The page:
Searching over 5,500,000 cases.


searching
Buy This Entire Record For $7.95

Download the entire decision to receive the complete text, official citation,
docket number, dissents and concurrences, and footnotes for this case.

Learn more about what you receive with purchase of this case.

HICKEY v. PITTSBURGH PENSION BOARD (06/28/54)

June 28, 1954

HICKEY, APPELLANT,
v.
PITTSBURGH PENSION BOARD



Appeal, No. 104, March T., 1954, from order of Court of Common Pleas of Allegheny County, Oct. T., 1953, No. 1782, in case of Thomas W. Hickey v. The Pension Board of the City of Pittsburgh. Order reversed. Mandamus. Plaintiff's motion for summary judgment refused and final order entered, before ELLENBOGEN, ADAMS and ADAIR, JJ., order by ADAIR, J. Plaintiff appealed.

COUNSEL

Ella Graubart, with her Patterson, Crawford, Arensberg & Dunn, for appellant.

Albert E. Kabet, with him Nicholas R. Stone, for appellee.

Before Stern, C.j., Stearne, Jones, Bell, Chidsey and Musmanno, JJ.

Author: Musmanno

[ 378 Pa. Page 301]

OPINION BY MR. JUSTICE MUSMANNO

On May 10, 1910, Thomas W. Hickey, being then less than 28 years of age, entered the employment of the City of Pittsburgh. Five years later the Legislature

[ 378 Pa. Page 302]

    of Pennsylvania enacted a law, Section 3 of which reads: "Every person now or hereafter employed by the said cities, as herein provided, if any, of the age of sixty years and upwards, who shall have been so employed for a period of twenty years or more, shall, upon application to the board of pensions herein created, be retired from service, and shall during the remainder of his or her life receive the pension or compensation fixed by this act..." (Sec. 3, Act of Assembly, May 28, 1915, P.L. 596).

The establishment of this pension undoubtedly offered a substantial inducement to Thomas Hickey to remain in government service. He was then only 33 years of age. Employment in private industry could have brought him a higher rate of pay with even possibly better opportunities for promotion, but against those attractions government service offered a more certain tenure and, with this pension law, an assured annuity in the future. Hickey could even build upon the prospect of obtaining, when he had reached his sixtieth year, another job, compensation from which, added to the guaranteed pension, would make for a comfortable living in his later years. With this longranged plan of his life ahead of him he agreed to remain 20 years with the City and pay certain sums into the Pension Fund.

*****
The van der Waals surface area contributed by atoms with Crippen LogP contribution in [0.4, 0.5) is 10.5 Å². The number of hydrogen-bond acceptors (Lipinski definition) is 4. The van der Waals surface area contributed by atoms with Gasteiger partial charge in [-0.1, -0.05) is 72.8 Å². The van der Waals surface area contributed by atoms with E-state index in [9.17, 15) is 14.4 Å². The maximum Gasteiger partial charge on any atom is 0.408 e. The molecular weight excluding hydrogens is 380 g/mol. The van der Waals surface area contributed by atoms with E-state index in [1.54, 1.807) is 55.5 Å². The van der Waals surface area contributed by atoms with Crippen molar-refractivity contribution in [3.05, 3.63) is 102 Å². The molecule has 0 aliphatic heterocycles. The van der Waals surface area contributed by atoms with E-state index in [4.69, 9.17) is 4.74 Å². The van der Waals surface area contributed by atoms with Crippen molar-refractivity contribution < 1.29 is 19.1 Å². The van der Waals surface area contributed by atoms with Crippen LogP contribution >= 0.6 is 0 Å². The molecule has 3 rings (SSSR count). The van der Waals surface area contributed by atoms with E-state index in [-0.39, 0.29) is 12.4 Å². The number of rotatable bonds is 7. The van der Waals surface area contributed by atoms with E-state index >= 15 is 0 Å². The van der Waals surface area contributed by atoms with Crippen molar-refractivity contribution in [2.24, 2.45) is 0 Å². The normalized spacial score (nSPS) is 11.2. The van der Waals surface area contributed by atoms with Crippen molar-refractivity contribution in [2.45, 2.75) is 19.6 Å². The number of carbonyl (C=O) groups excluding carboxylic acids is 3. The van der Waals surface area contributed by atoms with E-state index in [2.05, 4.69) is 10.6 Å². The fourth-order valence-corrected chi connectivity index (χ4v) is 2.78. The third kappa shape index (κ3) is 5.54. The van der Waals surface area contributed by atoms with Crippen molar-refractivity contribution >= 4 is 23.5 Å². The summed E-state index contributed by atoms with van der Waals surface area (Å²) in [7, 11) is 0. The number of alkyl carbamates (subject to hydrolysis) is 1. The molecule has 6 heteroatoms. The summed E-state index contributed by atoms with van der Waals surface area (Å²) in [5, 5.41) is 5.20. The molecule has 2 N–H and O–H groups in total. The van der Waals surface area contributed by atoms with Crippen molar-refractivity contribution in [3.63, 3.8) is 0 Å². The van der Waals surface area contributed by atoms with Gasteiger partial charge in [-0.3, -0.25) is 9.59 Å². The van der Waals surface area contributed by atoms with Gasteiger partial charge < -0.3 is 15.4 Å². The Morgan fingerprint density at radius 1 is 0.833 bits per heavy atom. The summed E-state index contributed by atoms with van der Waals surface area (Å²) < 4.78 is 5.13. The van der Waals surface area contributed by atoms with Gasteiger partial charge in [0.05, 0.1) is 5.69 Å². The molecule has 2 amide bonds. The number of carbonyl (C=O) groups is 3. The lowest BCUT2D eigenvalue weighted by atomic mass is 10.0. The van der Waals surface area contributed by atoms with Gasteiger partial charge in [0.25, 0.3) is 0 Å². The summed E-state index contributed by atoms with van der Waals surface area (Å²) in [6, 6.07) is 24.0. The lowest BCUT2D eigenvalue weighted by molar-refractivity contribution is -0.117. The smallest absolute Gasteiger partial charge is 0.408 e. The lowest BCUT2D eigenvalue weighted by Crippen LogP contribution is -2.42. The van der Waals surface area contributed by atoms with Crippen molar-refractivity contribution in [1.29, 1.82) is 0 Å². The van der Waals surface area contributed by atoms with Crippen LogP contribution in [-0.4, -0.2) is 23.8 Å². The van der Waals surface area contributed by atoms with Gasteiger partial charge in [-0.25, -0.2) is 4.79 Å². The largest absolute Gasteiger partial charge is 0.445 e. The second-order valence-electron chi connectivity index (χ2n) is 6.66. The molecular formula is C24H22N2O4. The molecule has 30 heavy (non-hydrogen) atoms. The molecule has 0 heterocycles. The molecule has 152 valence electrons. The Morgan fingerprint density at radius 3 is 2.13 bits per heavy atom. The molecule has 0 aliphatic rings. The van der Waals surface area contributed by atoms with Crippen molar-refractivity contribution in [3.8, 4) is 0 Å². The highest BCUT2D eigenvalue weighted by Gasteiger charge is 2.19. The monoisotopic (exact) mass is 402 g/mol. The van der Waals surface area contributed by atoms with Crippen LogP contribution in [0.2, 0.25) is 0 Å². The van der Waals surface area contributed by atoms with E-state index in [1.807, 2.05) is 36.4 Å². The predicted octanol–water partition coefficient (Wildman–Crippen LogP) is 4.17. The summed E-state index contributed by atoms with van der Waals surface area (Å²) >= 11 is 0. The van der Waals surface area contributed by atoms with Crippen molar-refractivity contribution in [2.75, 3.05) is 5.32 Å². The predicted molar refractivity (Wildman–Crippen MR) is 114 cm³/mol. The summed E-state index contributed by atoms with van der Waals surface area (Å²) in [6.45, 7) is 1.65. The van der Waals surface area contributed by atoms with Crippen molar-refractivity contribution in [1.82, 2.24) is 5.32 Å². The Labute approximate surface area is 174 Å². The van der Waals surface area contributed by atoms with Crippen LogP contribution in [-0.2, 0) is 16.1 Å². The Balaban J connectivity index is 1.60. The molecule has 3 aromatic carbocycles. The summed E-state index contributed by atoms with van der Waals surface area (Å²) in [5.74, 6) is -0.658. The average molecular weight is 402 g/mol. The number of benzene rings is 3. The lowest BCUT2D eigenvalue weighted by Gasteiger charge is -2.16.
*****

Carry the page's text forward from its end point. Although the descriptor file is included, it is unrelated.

In 1930 Hickey completed his twentieth year in the employment of the City and thus, under the Act of 1915, was qualified to receive his pension when he reached the three-score milestone of his life. Contractually, financially and morally Hickey had met all requirements for the pension and its fulfillment was delayed for reasons of chronology alone.

On April 26, 1933 (three years after Hickey had met the minimum tenure requirement in the City service,) the Legislature amended the Act of 1915, as follows:

[ 378 Pa. Page 303]

"If a pensioner of the cities of the second class shall or may hereafter be employed by the government of the United States, or the Commonwealth of Pennsylvania, or the same county in which such cities are, or by any subdivision of such counties, then such pension board of said cities of the second class shall have, and is hereby given, the authority to suspend the pension payments to such pensioner during the period of such employment." (Sec. 14, Act of Assembly, April 26, 1933, P.L. 81, amending Act of May 28, 1915, P.L. 596).

On January 1, 1947, Thomas Hickey, having now passed his sixtieth birthday, retired from the City, and the City, in accordance with the Act of 1915, initiated pension payments to him in the sum of $126.36 per month. But when, on February 1, 1952, Hickey obtained employment with the County of Allegheny, the City Pension Board discontinued payments to him under the supposed authority of the above-mentioned Act of 1933.

Hickey filed a Complaint in Mandamus to compel the defendant Pension Board to pay him the pension installments regardless of other employment. The court below dismissed the Complaint and the plaintiff appealed.

A similar question to the one raised in this case came before us in Baker v. Retirement Board of Allegheny County, 374 Pa. 165, where the defendant Allegheny County Retirement Board maintained that Baker who had been an employe of the City of Pittsburgh and was receiving a pension from the City and who after retirement from the City became a County employee, was not entitled to a pension from the County of Allegheny because of the Act of ...


Buy This Entire Record For $7.95

Download the entire decision to receive the complete text, official citation,
docket number, dissents and concurrences, and footnotes for this case.

Learn more about what you receive with purchase of this case.